Stocks Suffer Losses on Spain

U.S. stocks tumbled more than 1% on Wednesday, giving up the prior session’s gains, as risk-averse investors remain fixed on what’s next for Spain and Greece and a retreat in pending home sales erased any recent optimism about the euro zone’s outlook. The Dow Jones Industrial Average fell 160.83 points, or 1.28%, to 12,419.86. The S&P 500 dropped 19.10 points, or 1.43%, to 1,313.32. The Nasdaq Composite lost 33.63 points, or 1.17%, to 2,837.36.

Contracts to purchase previously owned U.S. homes unexpectedly fell in April to a four-month low. The National Association of Realtors said on Wednesday its Pending Home Sales Index, based on contracts signed last month, fell 5.5 percent to 95.5, its lowest level since December, after a downwardly revised 3.8 percent increase in March.

Morgan Stanley (NYSE:MS) Chairman and Chief Executive James Gorman defended the securities firm’s role in Facebook Inc.’s (NASDAQ:FB) tumultuous initial public offering, telling employees internally that the firm worked “100% within the rules” and calling the steep decline in Facebook’s stock “disappointing.”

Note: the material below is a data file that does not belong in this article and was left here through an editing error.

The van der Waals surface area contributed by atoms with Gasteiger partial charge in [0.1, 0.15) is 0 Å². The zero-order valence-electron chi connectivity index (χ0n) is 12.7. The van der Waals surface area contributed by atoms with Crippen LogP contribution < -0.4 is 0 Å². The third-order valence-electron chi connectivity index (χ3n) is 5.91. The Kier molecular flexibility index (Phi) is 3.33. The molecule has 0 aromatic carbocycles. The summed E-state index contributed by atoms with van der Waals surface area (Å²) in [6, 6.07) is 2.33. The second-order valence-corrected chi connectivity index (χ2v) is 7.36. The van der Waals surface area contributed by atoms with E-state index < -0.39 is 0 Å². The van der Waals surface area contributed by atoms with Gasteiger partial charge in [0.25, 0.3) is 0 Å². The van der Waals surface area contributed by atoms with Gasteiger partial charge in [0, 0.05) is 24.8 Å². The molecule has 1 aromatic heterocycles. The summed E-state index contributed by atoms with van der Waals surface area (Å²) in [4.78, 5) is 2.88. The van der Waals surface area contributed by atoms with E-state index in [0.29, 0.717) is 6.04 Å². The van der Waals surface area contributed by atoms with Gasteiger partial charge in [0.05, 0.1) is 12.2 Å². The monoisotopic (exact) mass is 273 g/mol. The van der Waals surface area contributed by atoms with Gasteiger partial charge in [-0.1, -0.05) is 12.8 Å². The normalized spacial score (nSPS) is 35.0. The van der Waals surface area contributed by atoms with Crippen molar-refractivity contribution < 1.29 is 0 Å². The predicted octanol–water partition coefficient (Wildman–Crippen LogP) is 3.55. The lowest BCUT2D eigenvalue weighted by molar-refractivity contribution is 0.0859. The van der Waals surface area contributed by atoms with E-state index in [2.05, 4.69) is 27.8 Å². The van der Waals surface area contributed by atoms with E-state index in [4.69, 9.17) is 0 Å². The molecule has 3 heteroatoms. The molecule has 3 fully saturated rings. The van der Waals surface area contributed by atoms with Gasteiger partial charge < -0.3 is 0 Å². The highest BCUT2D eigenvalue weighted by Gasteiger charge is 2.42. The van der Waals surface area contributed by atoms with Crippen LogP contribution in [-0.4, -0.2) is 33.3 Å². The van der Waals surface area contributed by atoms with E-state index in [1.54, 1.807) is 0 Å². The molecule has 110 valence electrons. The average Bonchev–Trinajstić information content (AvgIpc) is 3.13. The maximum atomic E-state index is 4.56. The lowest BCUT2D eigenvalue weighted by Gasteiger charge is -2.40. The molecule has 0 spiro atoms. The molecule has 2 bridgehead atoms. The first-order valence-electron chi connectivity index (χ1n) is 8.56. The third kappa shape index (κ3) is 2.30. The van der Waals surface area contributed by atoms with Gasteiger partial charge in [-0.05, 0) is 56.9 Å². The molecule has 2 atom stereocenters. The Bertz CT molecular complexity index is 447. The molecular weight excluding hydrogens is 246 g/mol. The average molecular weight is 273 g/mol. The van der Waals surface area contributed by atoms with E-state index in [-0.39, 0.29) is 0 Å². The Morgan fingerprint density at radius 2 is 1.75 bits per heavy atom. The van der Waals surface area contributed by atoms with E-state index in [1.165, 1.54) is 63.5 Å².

Research In Motion Ltd. extended its yearlong slide on Wednesday, as shares fell almost 8% after the company warned about a difficult competitive environment and said it had hired a pair of outside advisers to assess its business options.

Crude-oil futures dropped Wednesday to mark their lowest close since October. The July contract for light, sweet crude-oil futures (NMN:CLN2)  fell $2.94, or 3.2%, to settle at $87.82 a barrel on the New York Mercantile Exchange, after touching a low of $87.49.






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